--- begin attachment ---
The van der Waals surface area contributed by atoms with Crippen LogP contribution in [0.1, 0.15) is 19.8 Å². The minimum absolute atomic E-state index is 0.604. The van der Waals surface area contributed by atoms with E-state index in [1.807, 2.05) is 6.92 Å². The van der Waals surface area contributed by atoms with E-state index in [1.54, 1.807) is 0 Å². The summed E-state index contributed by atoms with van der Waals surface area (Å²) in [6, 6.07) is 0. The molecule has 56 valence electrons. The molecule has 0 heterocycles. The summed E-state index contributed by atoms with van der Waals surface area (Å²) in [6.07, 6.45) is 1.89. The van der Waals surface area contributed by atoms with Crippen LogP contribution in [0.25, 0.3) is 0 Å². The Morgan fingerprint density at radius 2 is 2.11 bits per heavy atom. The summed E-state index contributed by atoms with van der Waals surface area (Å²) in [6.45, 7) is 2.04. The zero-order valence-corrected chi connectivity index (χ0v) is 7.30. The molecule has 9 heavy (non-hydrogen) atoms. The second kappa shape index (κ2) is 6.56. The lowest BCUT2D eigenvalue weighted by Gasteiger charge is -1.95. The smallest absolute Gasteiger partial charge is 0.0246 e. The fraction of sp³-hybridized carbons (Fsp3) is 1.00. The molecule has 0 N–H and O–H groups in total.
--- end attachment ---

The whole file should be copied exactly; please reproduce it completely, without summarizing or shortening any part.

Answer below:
The van der Waals surface area contributed by atoms with Crippen LogP contribution in [0.1, 0.15) is 19.8 Å². The minimum absolute atomic E-state index is 0.604. The van der Waals surface area contributed by atoms with E-state index in [1.807, 2.05) is 6.92 Å². The van der Waals surface area contributed by atoms with E-state index in [1.54, 1.807) is 0 Å². The summed E-state index contributed by atoms with van der Waals surface area (Å²) in [6, 6.07) is 0. The molecule has 56 valence electrons. The molecule has 0 heterocycles. The summed E-state index contributed by atoms with van der Waals surface area (Å²) in [6.07, 6.45) is 1.89. The van der Waals surface area contributed by atoms with Crippen LogP contribution in [0.25, 0.3) is 0 Å². The Morgan fingerprint density at radius 2 is 2.11 bits per heavy atom. The summed E-state index contributed by atoms with van der Waals surface area (Å²) in [6.45, 7) is 2.04. The zero-order valence-corrected chi connectivity index (χ0v) is 7.30. The molecule has 9 heavy (non-hydrogen) atoms. The second kappa shape index (κ2) is 6.56. The lowest BCUT2D eigenvalue weighted by Gasteiger charge is -1.95. The smallest absolute Gasteiger partial charge is 0.0246 e. The fraction of sp³-hybridized carbons (Fsp3) is 1.00. The molecule has 0 N–H and O–H groups in total.